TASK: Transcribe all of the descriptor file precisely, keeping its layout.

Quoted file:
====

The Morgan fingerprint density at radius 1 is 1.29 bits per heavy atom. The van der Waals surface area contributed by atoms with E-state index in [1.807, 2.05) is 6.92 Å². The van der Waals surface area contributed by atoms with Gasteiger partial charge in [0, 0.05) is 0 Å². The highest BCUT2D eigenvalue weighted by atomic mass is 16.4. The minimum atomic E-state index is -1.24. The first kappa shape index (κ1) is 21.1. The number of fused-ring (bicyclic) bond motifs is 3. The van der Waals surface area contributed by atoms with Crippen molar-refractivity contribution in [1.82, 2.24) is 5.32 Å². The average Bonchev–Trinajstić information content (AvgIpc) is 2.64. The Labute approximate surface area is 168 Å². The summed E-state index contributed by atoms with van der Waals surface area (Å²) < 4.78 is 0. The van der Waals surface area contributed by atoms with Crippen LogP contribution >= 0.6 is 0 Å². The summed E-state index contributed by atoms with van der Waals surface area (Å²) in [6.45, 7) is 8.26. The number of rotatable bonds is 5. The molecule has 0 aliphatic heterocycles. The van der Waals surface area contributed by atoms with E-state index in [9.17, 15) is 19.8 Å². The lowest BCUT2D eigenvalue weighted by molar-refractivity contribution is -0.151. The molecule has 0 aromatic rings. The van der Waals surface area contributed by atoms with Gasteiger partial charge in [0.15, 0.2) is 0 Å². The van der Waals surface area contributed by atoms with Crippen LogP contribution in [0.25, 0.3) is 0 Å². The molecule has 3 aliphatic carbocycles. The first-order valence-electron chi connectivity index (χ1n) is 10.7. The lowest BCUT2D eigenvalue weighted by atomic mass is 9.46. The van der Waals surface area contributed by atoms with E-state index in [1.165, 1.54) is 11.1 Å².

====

The Morgan fingerprint density at radius 1 is 1.29 bits per heavy atom. The van der Waals surface area contributed by atoms with E-state index in [1.807, 2.05) is 6.92 Å². The van der Waals surface area contributed by atoms with Gasteiger partial charge in [0, 0.05) is 0 Å². The highest BCUT2D eigenvalue weighted by atomic mass is 16.4. The minimum atomic E-state index is -1.24. The first kappa shape index (κ1) is 21.1. The number of fused-ring (bicyclic) bond motifs is 3. The van der Waals surface area contributed by atoms with Crippen molar-refractivity contribution in [1.82, 2.24) is 5.32 Å². The average Bonchev–Trinajstić information content (AvgIpc) is 2.64. The Labute approximate surface area is 168 Å². The summed E-state index contributed by atoms with van der Waals surface area (Å²) < 4.78 is 0. The van der Waals surface area contributed by atoms with Crippen LogP contribution >= 0.6 is 0 Å². The summed E-state index contributed by atoms with van der Waals surface area (Å²) in [6.45, 7) is 8.26. The number of rotatable bonds is 5. The molecule has 0 aliphatic heterocycles. The van der Waals surface area contributed by atoms with E-state index in [9.17, 15) is 19.8 Å². The lowest BCUT2D eigenvalue weighted by molar-refractivity contribution is -0.151. The molecule has 0 aromatic rings. The van der Waals surface area contributed by atoms with Gasteiger partial charge in [0.15, 0.2) is 0 Å². The van der Waals surface area contributed by atoms with Crippen LogP contribution in [0.25, 0.3) is 0 Å². The molecule has 3 aliphatic carbocycles. The first-order valence-electron chi connectivity index (χ1n) is 10.7. The lowest BCUT2D eigenvalue weighted by atomic mass is 9.46. The van der Waals surface area contributed by atoms with E-state index in [1.165, 1.54) is 11.1 Å².